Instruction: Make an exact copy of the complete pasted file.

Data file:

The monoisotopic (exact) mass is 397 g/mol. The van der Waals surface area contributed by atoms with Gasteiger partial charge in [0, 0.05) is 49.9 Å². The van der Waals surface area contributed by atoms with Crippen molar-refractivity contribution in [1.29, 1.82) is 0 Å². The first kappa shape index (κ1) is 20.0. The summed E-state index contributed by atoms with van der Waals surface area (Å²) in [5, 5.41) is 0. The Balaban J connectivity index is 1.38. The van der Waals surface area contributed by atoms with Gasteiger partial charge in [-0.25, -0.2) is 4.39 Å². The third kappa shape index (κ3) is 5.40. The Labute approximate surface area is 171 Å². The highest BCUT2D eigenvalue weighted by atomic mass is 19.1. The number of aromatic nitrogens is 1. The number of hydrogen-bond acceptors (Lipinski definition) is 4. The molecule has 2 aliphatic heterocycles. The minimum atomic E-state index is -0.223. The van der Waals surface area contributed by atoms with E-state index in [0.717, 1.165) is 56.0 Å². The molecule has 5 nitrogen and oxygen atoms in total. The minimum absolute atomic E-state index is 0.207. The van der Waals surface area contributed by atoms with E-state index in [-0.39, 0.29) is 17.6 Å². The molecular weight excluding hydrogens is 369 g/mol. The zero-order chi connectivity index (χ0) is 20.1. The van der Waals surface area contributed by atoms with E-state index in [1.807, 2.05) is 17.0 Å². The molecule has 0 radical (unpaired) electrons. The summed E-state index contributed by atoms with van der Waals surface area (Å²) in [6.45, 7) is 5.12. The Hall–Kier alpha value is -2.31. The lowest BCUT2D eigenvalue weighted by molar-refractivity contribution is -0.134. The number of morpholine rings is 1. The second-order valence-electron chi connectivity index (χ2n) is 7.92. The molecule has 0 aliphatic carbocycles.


The monoisotopic (exact) mass is 397 g/mol. The van der Waals surface area contributed by atoms with Gasteiger partial charge in [0, 0.05) is 49.9 Å². The van der Waals surface area contributed by atoms with Crippen molar-refractivity contribution in [1.29, 1.82) is 0 Å². The first kappa shape index (κ1) is 20.0. The summed E-state index contributed by atoms with van der Waals surface area (Å²) in [5, 5.41) is 0. The Balaban J connectivity index is 1.38. The van der Waals surface area contributed by atoms with Gasteiger partial charge in [-0.25, -0.2) is 4.39 Å². The third kappa shape index (κ3) is 5.40. The Labute approximate surface area is 171 Å². The highest BCUT2D eigenvalue weighted by atomic mass is 19.1. The number of aromatic nitrogens is 1. The number of hydrogen-bond acceptors (Lipinski definition) is 4. The molecule has 2 aliphatic heterocycles. The minimum atomic E-state index is -0.223. The van der Waals surface area contributed by atoms with E-state index in [0.717, 1.165) is 56.0 Å². The molecule has 5 nitrogen and oxygen atoms in total. The minimum absolute atomic E-state index is 0.207. The van der Waals surface area contributed by atoms with E-state index in [-0.39, 0.29) is 17.6 Å². The molecular weight excluding hydrogens is 369 g/mol. The zero-order chi connectivity index (χ0) is 20.1. The van der Waals surface area contributed by atoms with E-state index in [1.807, 2.05) is 17.0 Å². The molecule has 0 radical (unpaired) electrons. The summed E-state index contributed by atoms with van der Waals surface area (Å²) in [6.45, 7) is 5.12. The Hall–Kier alpha value is -2.31. The lowest BCUT2D eigenvalue weighted by molar-refractivity contribution is -0.134. The number of morpholine rings is 1. The second-order valence-electron chi connectivity index (χ2n) is 7.92. The molecule has 0 aliphatic carbocycles.